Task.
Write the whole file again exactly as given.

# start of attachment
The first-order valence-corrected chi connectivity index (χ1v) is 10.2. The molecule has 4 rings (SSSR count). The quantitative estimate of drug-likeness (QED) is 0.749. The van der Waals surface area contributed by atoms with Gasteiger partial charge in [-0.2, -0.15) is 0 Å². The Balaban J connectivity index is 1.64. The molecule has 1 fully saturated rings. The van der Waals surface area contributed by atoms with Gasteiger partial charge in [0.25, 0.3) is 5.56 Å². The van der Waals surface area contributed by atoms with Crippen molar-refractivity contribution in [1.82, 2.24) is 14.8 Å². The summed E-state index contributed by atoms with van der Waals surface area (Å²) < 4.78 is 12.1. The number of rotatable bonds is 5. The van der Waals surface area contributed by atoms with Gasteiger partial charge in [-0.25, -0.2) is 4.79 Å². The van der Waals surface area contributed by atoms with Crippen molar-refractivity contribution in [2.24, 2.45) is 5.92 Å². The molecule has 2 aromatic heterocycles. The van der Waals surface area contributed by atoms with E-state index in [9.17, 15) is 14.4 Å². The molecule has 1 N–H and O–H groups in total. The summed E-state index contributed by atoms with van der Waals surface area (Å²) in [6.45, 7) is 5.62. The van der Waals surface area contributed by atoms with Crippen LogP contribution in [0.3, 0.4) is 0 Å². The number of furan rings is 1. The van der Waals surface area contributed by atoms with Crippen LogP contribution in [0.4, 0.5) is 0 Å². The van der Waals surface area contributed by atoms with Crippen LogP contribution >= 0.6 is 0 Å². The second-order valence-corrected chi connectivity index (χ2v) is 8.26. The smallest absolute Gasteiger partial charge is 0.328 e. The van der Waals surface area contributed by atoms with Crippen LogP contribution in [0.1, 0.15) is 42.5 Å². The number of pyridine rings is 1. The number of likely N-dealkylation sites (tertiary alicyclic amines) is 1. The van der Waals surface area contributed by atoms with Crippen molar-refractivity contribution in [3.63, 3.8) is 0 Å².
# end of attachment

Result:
The first-order valence-corrected chi connectivity index (χ1v) is 10.2. The molecule has 4 rings (SSSR count). The quantitative estimate of drug-likeness (QED) is 0.749. The van der Waals surface area contributed by atoms with Gasteiger partial charge in [-0.2, -0.15) is 0 Å². The Balaban J connectivity index is 1.64. The molecule has 1 fully saturated rings. The van der Waals surface area contributed by atoms with Gasteiger partial charge in [0.25, 0.3) is 5.56 Å². The van der Waals surface area contributed by atoms with Crippen molar-refractivity contribution in [1.82, 2.24) is 14.8 Å². The summed E-state index contributed by atoms with van der Waals surface area (Å²) < 4.78 is 12.1. The number of rotatable bonds is 5. The van der Waals surface area contributed by atoms with Gasteiger partial charge in [-0.25, -0.2) is 4.79 Å². The van der Waals surface area contributed by atoms with Crippen molar-refractivity contribution in [2.24, 2.45) is 5.92 Å². The molecule has 2 aromatic heterocycles. The van der Waals surface area contributed by atoms with E-state index in [9.17, 15) is 14.4 Å². The molecule has 1 N–H and O–H groups in total. The summed E-state index contributed by atoms with van der Waals surface area (Å²) in [6.45, 7) is 5.62. The van der Waals surface area contributed by atoms with Crippen LogP contribution in [0.3, 0.4) is 0 Å². The number of furan rings is 1. The van der Waals surface area contributed by atoms with Crippen LogP contribution in [0.4, 0.5) is 0 Å². The van der Waals surface area contributed by atoms with Crippen LogP contribution >= 0.6 is 0 Å². The second-order valence-corrected chi connectivity index (χ2v) is 8.26. The smallest absolute Gasteiger partial charge is 0.328 e. The van der Waals surface area contributed by atoms with Crippen LogP contribution in [0.1, 0.15) is 42.5 Å². The number of pyridine rings is 1. The number of likely N-dealkylation sites (tertiary alicyclic amines) is 1. The van der Waals surface area contributed by atoms with Crippen molar-refractivity contribution in [3.63, 3.8) is 0 Å².